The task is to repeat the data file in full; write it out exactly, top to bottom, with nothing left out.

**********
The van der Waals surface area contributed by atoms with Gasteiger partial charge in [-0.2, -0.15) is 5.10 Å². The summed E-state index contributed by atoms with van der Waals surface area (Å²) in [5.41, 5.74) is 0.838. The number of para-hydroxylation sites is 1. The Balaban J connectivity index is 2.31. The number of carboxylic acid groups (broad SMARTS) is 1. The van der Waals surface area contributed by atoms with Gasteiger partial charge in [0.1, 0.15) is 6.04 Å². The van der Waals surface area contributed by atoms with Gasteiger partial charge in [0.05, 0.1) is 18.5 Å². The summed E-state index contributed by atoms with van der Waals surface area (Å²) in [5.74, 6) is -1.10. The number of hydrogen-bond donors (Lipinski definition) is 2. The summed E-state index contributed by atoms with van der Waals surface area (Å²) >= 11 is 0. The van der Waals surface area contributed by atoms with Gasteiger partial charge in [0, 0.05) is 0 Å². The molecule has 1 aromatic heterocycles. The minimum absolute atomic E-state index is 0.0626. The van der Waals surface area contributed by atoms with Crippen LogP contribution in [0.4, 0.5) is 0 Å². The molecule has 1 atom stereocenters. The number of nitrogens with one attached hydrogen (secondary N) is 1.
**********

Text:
The van der Waals surface area contributed by atoms with Gasteiger partial charge in [-0.2, -0.15) is 5.10 Å². The summed E-state index contributed by atoms with van der Waals surface area (Å²) in [5.41, 5.74) is 0.838. The number of para-hydroxylation sites is 1. The Balaban J connectivity index is 2.31. The number of carboxylic acid groups (broad SMARTS) is 1. The van der Waals surface area contributed by atoms with Gasteiger partial charge in [0.1, 0.15) is 6.04 Å². The van der Waals surface area contributed by atoms with Gasteiger partial charge in [0.05, 0.1) is 18.5 Å². The summed E-state index contributed by atoms with van der Waals surface area (Å²) in [5.74, 6) is -1.10. The number of hydrogen-bond donors (Lipinski definition) is 2. The summed E-state index contributed by atoms with van der Waals surface area (Å²) >= 11 is 0. The van der Waals surface area contributed by atoms with Gasteiger partial charge in [0, 0.05) is 0 Å². The molecule has 1 aromatic heterocycles. The minimum absolute atomic E-state index is 0.0626. The van der Waals surface area contributed by atoms with Crippen LogP contribution in [0.4, 0.5) is 0 Å². The molecule has 1 atom stereocenters. The number of nitrogens with one attached hydrogen (secondary N) is 1.